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Central Europe’s Top Diplomats Meet In Budapest To Urge Brussels To Speed Up Integration Of The Western Balkans

By Tamás Székely // 2017.07.11.

The situation in the western Balkans and policies towards the region were major issues discussed by foreign ministers of the Visegrad Four group of the Czech Republic, Hungary, Poland and Slovakia, joined by the representatives of Austria, Croatia and Slovenia, at their meeting in Budapest on Monday. Unless the European Union accelerates the integration process of countries of the Western Balkans brewing tensions in the region could boil over, the region’s top diplomats agreed at their meeting in the Hungarian capital.

Speaking at a press conference after the meeting, which was the first such event under Hungary’s current Visegrad Group rotating presidency, the Hungarian Foreign Minister stressed the need of taking every possible effort towards the European integration of the western Balkans. The region’s integration is crucial for ensuring its peace and stability, and for ensuring Europe’s security, Péter Szijjártó said. “We must concede that we are in the twelfth hour as far as the western Balkans is concerned. Whereas every participant in the global and regional political arena has a strategy set towards the region, the European Union, it seems, does not,”, he said. A failure in speeding up the European integration process of the western Balkans would pose grave security challenges to the entire central European region, he said, adding that in lack of a “credible road map” designed for the western Balkans, serious tensions that had developed in that region could become unmanageable.

Ministers participating in the Budapest meeting of the Visegrad Group praised the Hungarian presidency’s programme, designed under the motto “V4 connects”, and urged a cooperation which could be felt in the everyday life of citizens. Slovak Foreign Minister Miroslav Lajčak called the Hungarian programme “ambitious” and voiced his country’s full support. He advocated pragmatism and proposed that closer railway, energy, and digital links should be created to improve people’s lives. Those projects could greatly contribute to resolving problems at EU level, he said. Witold Waszczykowski, Poland’s foreign minister, highlighted the areas of digitalisation and innovative society, and stressed the importance of north-south links and cooperation. Jakub Dürr, deputy foreign minister of the Czech Republic, said that the V4 cooperation should be present in everyday life; both citizens and businesses (of the four countries) need to be connected.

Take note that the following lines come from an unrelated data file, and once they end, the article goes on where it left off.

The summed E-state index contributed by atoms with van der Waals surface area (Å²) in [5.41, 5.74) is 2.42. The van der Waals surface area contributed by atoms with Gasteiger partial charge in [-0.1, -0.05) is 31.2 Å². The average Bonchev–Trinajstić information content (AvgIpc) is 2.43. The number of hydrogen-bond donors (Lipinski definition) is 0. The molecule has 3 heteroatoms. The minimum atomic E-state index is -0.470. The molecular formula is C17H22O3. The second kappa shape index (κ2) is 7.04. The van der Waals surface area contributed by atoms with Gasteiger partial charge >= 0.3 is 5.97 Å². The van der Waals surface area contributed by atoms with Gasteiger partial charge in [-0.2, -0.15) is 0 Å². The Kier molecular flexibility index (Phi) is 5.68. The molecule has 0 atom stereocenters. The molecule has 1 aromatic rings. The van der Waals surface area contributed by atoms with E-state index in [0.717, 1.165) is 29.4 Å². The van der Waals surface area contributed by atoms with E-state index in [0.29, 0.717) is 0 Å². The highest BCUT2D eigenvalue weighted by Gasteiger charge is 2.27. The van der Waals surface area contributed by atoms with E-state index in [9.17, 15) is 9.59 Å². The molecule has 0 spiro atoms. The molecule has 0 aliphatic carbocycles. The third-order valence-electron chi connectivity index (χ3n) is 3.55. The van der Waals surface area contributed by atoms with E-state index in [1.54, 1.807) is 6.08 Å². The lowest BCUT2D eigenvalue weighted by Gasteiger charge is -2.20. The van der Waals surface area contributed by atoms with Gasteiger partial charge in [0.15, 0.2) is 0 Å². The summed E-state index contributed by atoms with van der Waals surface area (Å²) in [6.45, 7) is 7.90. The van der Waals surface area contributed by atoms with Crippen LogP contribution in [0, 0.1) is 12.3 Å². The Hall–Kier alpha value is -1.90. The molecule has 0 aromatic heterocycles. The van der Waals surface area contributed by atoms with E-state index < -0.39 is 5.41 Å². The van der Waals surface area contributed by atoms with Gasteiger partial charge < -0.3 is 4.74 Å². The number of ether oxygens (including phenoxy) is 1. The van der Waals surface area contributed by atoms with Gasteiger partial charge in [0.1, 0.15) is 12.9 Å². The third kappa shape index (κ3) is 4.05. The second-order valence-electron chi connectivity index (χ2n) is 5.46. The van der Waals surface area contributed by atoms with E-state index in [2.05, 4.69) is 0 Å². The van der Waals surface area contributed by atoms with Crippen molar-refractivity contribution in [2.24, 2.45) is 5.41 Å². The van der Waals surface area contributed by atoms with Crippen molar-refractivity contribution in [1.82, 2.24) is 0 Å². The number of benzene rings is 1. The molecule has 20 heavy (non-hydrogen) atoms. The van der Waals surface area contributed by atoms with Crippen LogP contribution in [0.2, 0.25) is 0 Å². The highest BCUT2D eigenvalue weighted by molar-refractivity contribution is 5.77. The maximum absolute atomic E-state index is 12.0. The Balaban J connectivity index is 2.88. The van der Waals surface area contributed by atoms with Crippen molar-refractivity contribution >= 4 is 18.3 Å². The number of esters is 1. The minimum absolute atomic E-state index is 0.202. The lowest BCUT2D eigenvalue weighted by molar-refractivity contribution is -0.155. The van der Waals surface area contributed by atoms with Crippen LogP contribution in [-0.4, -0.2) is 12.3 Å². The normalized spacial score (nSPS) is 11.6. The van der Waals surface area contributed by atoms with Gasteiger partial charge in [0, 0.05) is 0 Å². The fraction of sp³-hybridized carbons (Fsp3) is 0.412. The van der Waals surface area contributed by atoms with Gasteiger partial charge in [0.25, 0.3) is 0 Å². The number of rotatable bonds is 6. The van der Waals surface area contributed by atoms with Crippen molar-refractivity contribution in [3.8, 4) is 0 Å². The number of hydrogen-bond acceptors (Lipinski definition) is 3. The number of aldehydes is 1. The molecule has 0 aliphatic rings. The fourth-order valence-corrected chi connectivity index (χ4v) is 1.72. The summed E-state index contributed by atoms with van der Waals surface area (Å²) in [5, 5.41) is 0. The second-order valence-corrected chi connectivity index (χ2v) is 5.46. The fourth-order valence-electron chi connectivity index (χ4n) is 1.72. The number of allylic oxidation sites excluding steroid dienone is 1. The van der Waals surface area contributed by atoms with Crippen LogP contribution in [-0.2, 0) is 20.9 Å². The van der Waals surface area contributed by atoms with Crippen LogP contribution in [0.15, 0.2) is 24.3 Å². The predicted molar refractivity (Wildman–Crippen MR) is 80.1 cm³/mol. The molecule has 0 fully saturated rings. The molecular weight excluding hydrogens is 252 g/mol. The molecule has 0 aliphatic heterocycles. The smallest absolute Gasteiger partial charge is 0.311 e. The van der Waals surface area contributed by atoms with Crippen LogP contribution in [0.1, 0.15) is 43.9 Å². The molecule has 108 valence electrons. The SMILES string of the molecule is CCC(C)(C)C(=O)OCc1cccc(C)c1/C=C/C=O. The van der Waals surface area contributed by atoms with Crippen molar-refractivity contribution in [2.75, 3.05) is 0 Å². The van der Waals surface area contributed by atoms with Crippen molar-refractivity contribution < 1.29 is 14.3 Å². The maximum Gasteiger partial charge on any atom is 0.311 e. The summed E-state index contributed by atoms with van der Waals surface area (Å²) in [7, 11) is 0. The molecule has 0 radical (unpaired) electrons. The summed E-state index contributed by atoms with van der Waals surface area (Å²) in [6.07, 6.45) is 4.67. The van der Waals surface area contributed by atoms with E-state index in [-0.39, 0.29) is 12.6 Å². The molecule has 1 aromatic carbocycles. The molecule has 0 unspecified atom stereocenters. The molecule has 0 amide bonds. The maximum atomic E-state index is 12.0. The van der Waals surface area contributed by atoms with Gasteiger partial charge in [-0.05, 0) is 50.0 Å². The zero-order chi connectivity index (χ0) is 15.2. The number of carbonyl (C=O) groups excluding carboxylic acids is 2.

Croatian Deputy Prime Minister and Minister of Foreign and EU Affairs Marija Pejčinović Burić spoke about the fact that the situation in Ukraine is extremely complex, and the country must simultaneously struggle with territorial reintegration and becoming part of a European framework. “Croatia has extremely useful experience in this field, which it is doing its best to share with Ukraine”, she said. With relation to the Western Balkans, Ms. Burić said it was important to the countries of the region to “continue along the European path and not stop”, and that the issue of peace in the region must be kept on the agenda to enable countries in the region to prepare for membership of the European Union.

Slovenian Foreign Minister Karl Erjavec told reporters: “There is no reason to be overly optimistic with regard to Ukraine, but it is precisely regional initiatives such as the V4 that can provide assistance in searching for a solution”. He said the V4 and other regional initiatives were also important with regard to helping Western Balkan countries introduce the required reforms, because otherwise internal tensions could destabilise the region. Austrian Secretary-General for Foreign Affairs Michael Linhart highlighted the need to conform to the Minks Agreements with relation to the situation in Ukraine. On the subject of the Western Balkans, Mr. Linhart confirmed the importance of supporting reforms in the interests of the region’s stability, security and economic prosperity.

Hungary took over the year-long V4 rotating presidency from Poland on July 1. During their visit to Budapest, the V4 foreign ministers plus representatives of Austria, Croatia and Slovenia also met Hungarian Prime Minister Viktor Orbán and discussed with them EU expansion. The sides agreed on the integration of the western Balkans as a top priority. By speeding up integration of Western Balkan countries it would be possible to prevent serious security challenges, but for this to happen it would be necessary to change the prevailing politics that can be currently felt in Brussels and certain EU member states, they agreed. Another dominant subject of the meeting was ways to prevent the reopening of the Balkan migrant route, the PM’s spokesman said after the meeting.

via, MTI and; photos: Barbara Baska and Márton Kovács –